To Electric Brush or Not
A review of recent studies concluded that electric toothbrushes with circular bristle heads that rotate in alternating directions are better at removing plaque and reducing the risk of gum disease than ordinary manual toothbrushes.
Over the short term of one to three months, the rotating brushes reduced plaque by 11 percent over manual toothbrushes and reduced the signs of gingivitis, or gum inflammation, by six percent over the regular brushes, according to Peter Robinson of Sheffield University in Sheffield, England, and colleagues. The electric brushes reduced gingivitis by 17 percent over the manual brushes after more than three months’ use.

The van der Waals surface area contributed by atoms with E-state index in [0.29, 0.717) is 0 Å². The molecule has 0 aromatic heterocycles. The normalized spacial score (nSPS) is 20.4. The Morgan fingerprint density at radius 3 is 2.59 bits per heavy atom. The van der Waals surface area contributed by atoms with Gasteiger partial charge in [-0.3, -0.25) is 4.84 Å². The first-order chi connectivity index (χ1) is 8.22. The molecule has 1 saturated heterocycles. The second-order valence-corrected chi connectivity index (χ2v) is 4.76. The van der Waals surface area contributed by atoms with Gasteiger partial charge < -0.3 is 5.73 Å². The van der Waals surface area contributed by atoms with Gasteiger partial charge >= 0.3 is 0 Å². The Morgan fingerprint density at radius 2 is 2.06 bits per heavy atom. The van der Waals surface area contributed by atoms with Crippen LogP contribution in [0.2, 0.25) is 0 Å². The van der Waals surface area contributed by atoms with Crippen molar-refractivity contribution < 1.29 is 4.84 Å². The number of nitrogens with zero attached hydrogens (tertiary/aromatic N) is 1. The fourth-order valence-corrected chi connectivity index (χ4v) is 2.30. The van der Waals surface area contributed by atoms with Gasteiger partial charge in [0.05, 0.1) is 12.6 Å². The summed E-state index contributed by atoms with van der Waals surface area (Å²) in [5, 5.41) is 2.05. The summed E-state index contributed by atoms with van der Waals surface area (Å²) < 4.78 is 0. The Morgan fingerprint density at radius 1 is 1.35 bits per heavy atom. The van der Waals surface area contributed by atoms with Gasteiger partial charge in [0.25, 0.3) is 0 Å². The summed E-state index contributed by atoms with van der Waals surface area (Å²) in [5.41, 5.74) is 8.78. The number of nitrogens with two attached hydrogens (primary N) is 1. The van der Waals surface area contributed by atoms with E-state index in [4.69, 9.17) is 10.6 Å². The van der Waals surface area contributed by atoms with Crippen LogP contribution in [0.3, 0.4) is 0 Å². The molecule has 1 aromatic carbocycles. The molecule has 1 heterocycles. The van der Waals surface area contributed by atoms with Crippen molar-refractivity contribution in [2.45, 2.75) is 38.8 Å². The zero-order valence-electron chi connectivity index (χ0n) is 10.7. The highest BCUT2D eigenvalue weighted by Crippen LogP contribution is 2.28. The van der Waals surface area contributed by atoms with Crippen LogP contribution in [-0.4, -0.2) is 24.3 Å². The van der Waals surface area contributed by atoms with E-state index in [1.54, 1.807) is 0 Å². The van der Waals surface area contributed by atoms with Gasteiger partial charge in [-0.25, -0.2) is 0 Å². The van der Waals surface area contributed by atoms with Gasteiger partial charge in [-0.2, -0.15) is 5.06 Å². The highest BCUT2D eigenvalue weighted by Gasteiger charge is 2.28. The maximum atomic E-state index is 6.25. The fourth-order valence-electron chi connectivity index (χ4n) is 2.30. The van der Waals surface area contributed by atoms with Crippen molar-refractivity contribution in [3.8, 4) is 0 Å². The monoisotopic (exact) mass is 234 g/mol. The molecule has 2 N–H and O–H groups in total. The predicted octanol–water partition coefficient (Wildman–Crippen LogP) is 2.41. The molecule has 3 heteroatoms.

The researchers found no evidence that electric brushes of any kind caused more gum damage than manual brushes. Despite the better performance by the rotating electric brushes, the benefits of regular brushing “occur whether the brush is manual or electric, and the results of this review do not indicate that tooth brushing is only worthwhile with an electric toothbrush,” the researchers write.